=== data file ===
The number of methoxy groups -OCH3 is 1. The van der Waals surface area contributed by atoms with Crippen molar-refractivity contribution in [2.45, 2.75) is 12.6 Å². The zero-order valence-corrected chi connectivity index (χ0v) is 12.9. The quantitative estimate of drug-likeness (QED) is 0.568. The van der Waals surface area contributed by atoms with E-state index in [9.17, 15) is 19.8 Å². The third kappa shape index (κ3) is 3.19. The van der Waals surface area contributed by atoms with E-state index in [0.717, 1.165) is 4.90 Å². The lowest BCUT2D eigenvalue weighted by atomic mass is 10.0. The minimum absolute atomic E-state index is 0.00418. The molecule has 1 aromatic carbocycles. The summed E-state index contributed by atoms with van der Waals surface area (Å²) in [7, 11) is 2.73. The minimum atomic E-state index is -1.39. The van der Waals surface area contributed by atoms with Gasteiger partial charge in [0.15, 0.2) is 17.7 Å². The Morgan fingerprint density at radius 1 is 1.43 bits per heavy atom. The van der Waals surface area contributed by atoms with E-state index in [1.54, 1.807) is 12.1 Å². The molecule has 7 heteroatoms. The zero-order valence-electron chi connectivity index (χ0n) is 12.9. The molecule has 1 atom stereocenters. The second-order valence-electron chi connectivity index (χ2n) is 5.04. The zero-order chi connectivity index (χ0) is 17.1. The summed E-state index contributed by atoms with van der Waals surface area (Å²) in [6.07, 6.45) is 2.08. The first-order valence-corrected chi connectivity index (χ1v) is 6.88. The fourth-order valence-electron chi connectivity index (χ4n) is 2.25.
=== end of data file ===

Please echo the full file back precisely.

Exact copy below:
The number of methoxy groups -OCH3 is 1. The van der Waals surface area contributed by atoms with Crippen molar-refractivity contribution in [2.45, 2.75) is 12.6 Å². The zero-order valence-corrected chi connectivity index (χ0v) is 12.9. The quantitative estimate of drug-likeness (QED) is 0.568. The van der Waals surface area contributed by atoms with E-state index in [9.17, 15) is 19.8 Å². The third kappa shape index (κ3) is 3.19. The van der Waals surface area contributed by atoms with E-state index in [0.717, 1.165) is 4.90 Å². The lowest BCUT2D eigenvalue weighted by atomic mass is 10.0. The minimum absolute atomic E-state index is 0.00418. The molecule has 1 aromatic carbocycles. The summed E-state index contributed by atoms with van der Waals surface area (Å²) in [7, 11) is 2.73. The minimum atomic E-state index is -1.39. The van der Waals surface area contributed by atoms with Gasteiger partial charge in [0.15, 0.2) is 17.7 Å². The Morgan fingerprint density at radius 1 is 1.43 bits per heavy atom. The van der Waals surface area contributed by atoms with E-state index in [1.54, 1.807) is 12.1 Å². The molecule has 7 heteroatoms. The zero-order valence-electron chi connectivity index (χ0n) is 12.9. The molecule has 1 atom stereocenters. The second-order valence-electron chi connectivity index (χ2n) is 5.04. The zero-order chi connectivity index (χ0) is 17.1. The summed E-state index contributed by atoms with van der Waals surface area (Å²) in [6.07, 6.45) is 2.08. The first-order valence-corrected chi connectivity index (χ1v) is 6.88. The fourth-order valence-electron chi connectivity index (χ4n) is 2.25.